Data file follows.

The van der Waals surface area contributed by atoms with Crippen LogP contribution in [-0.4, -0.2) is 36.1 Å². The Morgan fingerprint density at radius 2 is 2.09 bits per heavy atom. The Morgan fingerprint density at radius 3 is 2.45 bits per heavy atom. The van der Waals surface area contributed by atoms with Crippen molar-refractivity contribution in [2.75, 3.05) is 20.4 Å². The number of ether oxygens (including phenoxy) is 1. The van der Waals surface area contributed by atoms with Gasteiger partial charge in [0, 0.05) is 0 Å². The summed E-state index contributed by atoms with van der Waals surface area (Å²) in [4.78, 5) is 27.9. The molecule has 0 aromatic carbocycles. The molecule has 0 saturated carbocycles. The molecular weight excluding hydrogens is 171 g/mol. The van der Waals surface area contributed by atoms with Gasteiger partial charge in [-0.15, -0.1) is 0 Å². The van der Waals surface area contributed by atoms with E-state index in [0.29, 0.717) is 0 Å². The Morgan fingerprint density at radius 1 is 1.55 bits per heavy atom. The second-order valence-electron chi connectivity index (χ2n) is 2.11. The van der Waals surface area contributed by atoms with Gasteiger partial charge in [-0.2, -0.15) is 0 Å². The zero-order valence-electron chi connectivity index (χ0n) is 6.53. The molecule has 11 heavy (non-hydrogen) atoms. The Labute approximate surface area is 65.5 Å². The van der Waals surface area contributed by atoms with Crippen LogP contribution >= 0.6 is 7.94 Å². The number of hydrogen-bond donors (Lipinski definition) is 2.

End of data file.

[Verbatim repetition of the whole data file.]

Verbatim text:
The van der Waals surface area contributed by atoms with Crippen LogP contribution in [-0.4, -0.2) is 36.1 Å². The Morgan fingerprint density at radius 2 is 2.09 bits per heavy atom. The Morgan fingerprint density at radius 3 is 2.45 bits per heavy atom. The van der Waals surface area contributed by atoms with Crippen molar-refractivity contribution in [2.75, 3.05) is 20.4 Å². The number of ether oxygens (including phenoxy) is 1. The van der Waals surface area contributed by atoms with Gasteiger partial charge in [0, 0.05) is 0 Å². The summed E-state index contributed by atoms with van der Waals surface area (Å²) in [4.78, 5) is 27.9. The molecule has 0 aromatic carbocycles. The molecule has 0 saturated carbocycles. The molecular weight excluding hydrogens is 171 g/mol. The van der Waals surface area contributed by atoms with Gasteiger partial charge in [-0.15, -0.1) is 0 Å². The van der Waals surface area contributed by atoms with E-state index in [0.29, 0.717) is 0 Å². The Morgan fingerprint density at radius 1 is 1.55 bits per heavy atom. The second-order valence-electron chi connectivity index (χ2n) is 2.11. The van der Waals surface area contributed by atoms with Gasteiger partial charge in [-0.2, -0.15) is 0 Å². The zero-order valence-electron chi connectivity index (χ0n) is 6.53. The molecule has 11 heavy (non-hydrogen) atoms. The Labute approximate surface area is 65.5 Å². The van der Waals surface area contributed by atoms with Crippen LogP contribution >= 0.6 is 7.94 Å². The number of hydrogen-bond donors (Lipinski definition) is 2.